Date

I saw this Swift trick a few years ago on Twitter. I can’t recall who it was, sorry. It sounded way too clever at first, but after a while I tried and decided I love it. Now it’s one of those things I add to every project.

Sometimes you just want to get on with declaring your functions without worrying about the actual implementations. A small enough function with good enough name and types is pretty much done. Filling out the body is just something that will distract you and make you lose the big picture by bogging you down in the details.

The problem with incomplete functions is that they make the type checker unhappy. Have a return type but no return statement? That’s a compilation error. And the more interesting your types, the harder it is to make a temporary hack to placate the compiler.

Swift offers an escape hatch: the Never type. Call a function that returns Never and you don’t need to worry about writing a return. So this will compile:

func foo(zap: Bar) -> Fnord {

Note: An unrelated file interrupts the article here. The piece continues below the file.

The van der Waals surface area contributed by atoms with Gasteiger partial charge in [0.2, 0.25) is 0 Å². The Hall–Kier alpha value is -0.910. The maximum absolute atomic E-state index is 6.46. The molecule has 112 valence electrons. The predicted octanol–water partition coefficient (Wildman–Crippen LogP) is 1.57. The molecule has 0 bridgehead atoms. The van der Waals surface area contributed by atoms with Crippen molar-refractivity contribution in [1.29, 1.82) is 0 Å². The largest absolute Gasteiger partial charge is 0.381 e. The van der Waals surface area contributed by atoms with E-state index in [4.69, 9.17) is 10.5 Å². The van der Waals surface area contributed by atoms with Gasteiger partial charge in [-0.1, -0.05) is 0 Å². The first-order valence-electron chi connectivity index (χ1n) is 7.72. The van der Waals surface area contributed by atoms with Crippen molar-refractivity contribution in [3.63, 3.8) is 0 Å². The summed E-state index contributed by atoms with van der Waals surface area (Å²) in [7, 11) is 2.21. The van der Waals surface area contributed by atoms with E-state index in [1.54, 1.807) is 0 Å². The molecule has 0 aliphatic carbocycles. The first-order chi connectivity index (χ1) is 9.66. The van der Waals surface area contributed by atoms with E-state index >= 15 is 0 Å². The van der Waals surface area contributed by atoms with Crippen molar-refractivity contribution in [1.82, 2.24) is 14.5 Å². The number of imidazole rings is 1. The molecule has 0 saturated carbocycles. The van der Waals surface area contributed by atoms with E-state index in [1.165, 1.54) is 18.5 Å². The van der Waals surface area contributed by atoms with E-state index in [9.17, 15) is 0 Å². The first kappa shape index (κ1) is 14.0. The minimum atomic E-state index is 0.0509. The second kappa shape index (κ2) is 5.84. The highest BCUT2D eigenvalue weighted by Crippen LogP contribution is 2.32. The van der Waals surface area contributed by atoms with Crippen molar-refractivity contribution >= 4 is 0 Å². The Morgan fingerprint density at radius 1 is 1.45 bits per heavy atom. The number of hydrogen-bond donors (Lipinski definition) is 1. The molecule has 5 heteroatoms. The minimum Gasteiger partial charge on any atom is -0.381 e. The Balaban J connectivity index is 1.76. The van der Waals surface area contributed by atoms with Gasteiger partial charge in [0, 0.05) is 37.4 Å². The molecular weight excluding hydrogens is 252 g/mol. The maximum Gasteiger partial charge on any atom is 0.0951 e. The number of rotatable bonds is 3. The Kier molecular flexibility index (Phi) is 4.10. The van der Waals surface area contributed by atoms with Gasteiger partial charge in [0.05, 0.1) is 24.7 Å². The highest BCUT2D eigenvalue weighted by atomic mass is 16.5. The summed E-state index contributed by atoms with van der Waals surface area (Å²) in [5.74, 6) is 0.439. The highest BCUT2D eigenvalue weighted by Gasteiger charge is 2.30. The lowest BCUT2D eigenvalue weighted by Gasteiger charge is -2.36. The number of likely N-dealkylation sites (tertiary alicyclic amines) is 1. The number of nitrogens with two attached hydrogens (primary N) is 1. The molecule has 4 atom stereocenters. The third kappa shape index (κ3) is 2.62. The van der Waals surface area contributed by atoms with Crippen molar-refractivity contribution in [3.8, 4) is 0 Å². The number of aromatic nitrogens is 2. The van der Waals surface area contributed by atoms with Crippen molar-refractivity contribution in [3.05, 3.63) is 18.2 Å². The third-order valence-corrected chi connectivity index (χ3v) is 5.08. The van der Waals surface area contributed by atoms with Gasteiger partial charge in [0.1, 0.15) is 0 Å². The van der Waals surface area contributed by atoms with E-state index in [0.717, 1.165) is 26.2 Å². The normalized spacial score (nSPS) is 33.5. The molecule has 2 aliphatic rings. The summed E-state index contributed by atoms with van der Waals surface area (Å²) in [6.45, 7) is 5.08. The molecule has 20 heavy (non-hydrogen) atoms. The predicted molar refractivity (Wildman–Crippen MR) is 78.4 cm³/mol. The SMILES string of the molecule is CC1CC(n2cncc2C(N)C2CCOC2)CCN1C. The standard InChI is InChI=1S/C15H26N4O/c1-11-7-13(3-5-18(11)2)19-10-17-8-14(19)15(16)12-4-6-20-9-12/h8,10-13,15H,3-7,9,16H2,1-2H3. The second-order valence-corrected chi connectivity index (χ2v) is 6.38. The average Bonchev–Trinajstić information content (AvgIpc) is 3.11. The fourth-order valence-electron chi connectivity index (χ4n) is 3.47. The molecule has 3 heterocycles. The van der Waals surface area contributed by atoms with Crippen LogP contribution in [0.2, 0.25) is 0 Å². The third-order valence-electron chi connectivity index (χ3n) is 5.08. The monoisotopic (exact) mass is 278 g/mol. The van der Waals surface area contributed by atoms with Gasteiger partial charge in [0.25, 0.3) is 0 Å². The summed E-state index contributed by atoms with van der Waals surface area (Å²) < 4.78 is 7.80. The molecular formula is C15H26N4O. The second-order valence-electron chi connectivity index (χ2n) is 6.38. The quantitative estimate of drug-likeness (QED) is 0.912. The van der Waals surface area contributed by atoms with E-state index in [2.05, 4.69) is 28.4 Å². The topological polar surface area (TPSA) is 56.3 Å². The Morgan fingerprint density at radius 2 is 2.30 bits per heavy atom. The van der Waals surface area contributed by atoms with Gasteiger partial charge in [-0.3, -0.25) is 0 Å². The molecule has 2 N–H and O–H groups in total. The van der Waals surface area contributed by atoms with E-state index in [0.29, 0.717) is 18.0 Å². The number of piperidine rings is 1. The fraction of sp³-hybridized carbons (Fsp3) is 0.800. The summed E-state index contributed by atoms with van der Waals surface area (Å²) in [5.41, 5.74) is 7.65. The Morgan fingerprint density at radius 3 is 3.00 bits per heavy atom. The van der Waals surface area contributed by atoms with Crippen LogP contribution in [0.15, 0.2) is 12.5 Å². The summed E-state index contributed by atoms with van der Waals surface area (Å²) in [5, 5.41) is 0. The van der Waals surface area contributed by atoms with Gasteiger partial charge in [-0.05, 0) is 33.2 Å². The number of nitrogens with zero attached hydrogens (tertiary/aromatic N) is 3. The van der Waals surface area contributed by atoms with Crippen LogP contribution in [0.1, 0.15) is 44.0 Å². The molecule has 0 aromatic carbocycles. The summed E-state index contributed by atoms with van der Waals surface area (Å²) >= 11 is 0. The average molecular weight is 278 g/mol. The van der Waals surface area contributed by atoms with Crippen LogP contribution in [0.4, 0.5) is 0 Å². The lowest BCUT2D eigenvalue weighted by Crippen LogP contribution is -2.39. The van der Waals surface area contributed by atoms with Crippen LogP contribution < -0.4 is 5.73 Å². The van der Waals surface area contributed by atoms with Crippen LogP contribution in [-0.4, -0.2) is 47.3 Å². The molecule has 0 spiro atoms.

fatalError("Unimplemented")
}

The code will compile, it will just crash at run time. Exactly what we wanted. But we can do better.

You can write your own function that returns Never as long as you ensure it never returns. Like, for example, by calling fatalError as we did in the previous example:

func TODO() -> Never { fatalError("Unimplemented") }

func foo(zap: Bar) -> Fnord {
    TODO()
}

That’s an clear improvement: less need for repeating yourself, and easier to find in the code. The next small step will be to ditch the parentheses by switching to a computed property:

var TODO: Never { fatalError("Unimplemented") }

func foo(zap: Bar) -> Fnord {
    TODO
}

Not a huge improvement, but better, anyway.

There’s one more thing we can do: we can make it harder to forget these in the code. TODO doesn’t cause errors, but we can make it cause a warning by abusing Swift’s deprecation annotation. And because you care for the quality of your code base you fix all warnings and so can’t help but notice the new ones when you compile.

@available(*, deprecated, message: "Unimplemented")
var TODO: Never { fatalError("Unimplemented") }

func foo(zap: Bar) -> Fnord {
    TODO
}

Now the TODO line inside Foo will cause a warning:

'TODO' is deprecated: Not implemented

You’ll get a nice warning reminding you to implement the function before merging your code in, but you can do it when you’re ready.